Afghan Businesswoman Finds a Market for Space

Parwana presenting her project plan to team members.
Parwana Ahmady presents her project plan to team members.
At 19, learning to compete while adding strength to the vendor industry
“I had a rough idea of becoming an entrepreneur, but I did not know how or where to start.”

February 2018—“In every culture, there is always rivalry among sellers trying to increase their profits and sales volume. In fact, competition and rivalry is found in all aspects of our lives. To be better versions of ourselves we must compete daily—even with ourselves,” said Parwana Ahmady, 19, who was awarded second place for her project in a business competition held by the U.S. Embassy in Kabul.

Last year, Parwana Ahmady participated in classes implemented under USAID’s Promote Women’s Leadership Development program, where she designed and planned a project called “Making a Market.” The USAID program helps young women develop the skills to become future leaders in Afghanistan’s private and public sectors. The Royesh (seedling) component of the program is geared toward women aged 15-24.

“I had a rough idea of becoming an entrepreneur, but I did not know how or where to start,” said Ahmady. “The Royesh program provided me the skills I needed as an entrepreneur. It helped me design my first project. The Royesh program made me realize how to be a better version of myself and what skills I need to be an entrepreneur. It made me a confident person who can step into a competitive market and taught me how a business functions in a country like Afghanistan.”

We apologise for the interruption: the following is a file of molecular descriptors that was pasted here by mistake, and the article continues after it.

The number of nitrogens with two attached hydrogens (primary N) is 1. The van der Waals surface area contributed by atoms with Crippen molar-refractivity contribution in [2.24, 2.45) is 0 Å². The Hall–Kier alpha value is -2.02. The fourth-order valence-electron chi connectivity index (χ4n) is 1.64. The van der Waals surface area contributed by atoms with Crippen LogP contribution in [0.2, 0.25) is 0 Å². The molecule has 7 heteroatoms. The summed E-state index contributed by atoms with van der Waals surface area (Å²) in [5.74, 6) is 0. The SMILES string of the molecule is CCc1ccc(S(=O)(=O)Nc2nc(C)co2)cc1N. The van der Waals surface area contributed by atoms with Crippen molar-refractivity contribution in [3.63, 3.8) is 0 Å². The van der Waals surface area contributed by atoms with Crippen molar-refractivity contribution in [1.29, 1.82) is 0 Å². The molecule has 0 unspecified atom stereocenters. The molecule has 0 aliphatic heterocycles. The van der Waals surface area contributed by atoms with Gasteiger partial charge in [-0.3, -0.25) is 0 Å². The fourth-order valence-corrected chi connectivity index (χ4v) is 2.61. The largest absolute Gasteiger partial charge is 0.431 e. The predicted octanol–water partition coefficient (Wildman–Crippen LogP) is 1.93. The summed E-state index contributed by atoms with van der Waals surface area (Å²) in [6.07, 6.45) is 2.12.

Ahmady designed the dynamic proposal of providing space management to small roadside businesses and vendors in the Dasht-e-Barchi area of Kabul while she was participating in the Royesh program.

“I started my business with very limited resources and received financial support from my family. I rented a place where I built small huts for small-scale vendors that sell fresh vegetables, dry fruits, fresh fruits and other goods on roadsides,” said Ahmady.

She is currently providing small vendors a space in the market that includes utilities and hygienic facilities. Her business not only adds dignity and strengthens the global movement of street and market vendors, but also provides Ahmady with a sustainable income.

The Promote Women’s Leadership Development program runs from 2014 to 2019. More than 5,600 students have graduated to date from its Royesh component. The program also has a Jawana (sapling) component for women aged 18-30.

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Last updated: March 06, 2018

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